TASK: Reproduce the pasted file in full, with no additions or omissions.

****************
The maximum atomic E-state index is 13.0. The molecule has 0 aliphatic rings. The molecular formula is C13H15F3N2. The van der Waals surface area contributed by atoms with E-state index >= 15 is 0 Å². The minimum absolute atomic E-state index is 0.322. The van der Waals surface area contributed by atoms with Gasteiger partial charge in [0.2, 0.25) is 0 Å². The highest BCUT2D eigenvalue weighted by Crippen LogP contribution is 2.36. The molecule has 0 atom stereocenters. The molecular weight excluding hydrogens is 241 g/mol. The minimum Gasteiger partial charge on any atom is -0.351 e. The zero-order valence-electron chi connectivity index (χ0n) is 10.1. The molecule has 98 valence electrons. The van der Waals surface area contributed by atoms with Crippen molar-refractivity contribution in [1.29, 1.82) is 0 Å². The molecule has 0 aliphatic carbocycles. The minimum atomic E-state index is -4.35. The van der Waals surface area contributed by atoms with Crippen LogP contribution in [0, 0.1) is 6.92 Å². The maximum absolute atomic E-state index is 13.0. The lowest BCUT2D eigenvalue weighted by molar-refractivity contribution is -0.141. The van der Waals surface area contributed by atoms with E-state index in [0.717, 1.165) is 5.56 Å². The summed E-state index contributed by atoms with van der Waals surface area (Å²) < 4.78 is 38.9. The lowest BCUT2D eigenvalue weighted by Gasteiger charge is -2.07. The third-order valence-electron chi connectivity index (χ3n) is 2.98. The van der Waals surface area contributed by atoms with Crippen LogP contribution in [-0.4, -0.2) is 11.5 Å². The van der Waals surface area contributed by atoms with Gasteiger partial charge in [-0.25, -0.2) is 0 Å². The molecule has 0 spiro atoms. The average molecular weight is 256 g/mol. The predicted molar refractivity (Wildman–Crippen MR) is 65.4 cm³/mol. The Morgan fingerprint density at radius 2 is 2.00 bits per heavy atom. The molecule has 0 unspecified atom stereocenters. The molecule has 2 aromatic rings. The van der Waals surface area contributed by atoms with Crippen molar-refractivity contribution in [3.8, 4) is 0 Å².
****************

The maximum atomic E-state index is 13.0. The molecule has 0 aliphatic rings. The molecular formula is C13H15F3N2. The van der Waals surface area contributed by atoms with E-state index >= 15 is 0 Å². The minimum absolute atomic E-state index is 0.322. The van der Waals surface area contributed by atoms with Gasteiger partial charge in [0.2, 0.25) is 0 Å². The highest BCUT2D eigenvalue weighted by Crippen LogP contribution is 2.36. The molecule has 0 atom stereocenters. The molecular weight excluding hydrogens is 241 g/mol. The minimum Gasteiger partial charge on any atom is -0.351 e. The zero-order valence-electron chi connectivity index (χ0n) is 10.1. The molecule has 98 valence electrons. The van der Waals surface area contributed by atoms with Crippen molar-refractivity contribution in [1.29, 1.82) is 0 Å². The molecule has 0 aliphatic carbocycles. The minimum atomic E-state index is -4.35. The van der Waals surface area contributed by atoms with Crippen LogP contribution in [0, 0.1) is 6.92 Å². The maximum absolute atomic E-state index is 13.0. The lowest BCUT2D eigenvalue weighted by molar-refractivity contribution is -0.141. The van der Waals surface area contributed by atoms with E-state index in [0.717, 1.165) is 5.56 Å². The summed E-state index contributed by atoms with van der Waals surface area (Å²) < 4.78 is 38.9. The lowest BCUT2D eigenvalue weighted by Gasteiger charge is -2.07. The third-order valence-electron chi connectivity index (χ3n) is 2.98. The van der Waals surface area contributed by atoms with Crippen LogP contribution in [-0.4, -0.2) is 11.5 Å². The van der Waals surface area contributed by atoms with Gasteiger partial charge in [-0.25, -0.2) is 0 Å². The molecule has 0 spiro atoms. The average molecular weight is 256 g/mol. The predicted molar refractivity (Wildman–Crippen MR) is 65.4 cm³/mol. The Morgan fingerprint density at radius 2 is 2.00 bits per heavy atom. The molecule has 0 unspecified atom stereocenters. The molecule has 2 aromatic rings. The van der Waals surface area contributed by atoms with Crippen molar-refractivity contribution in [3.8, 4) is 0 Å².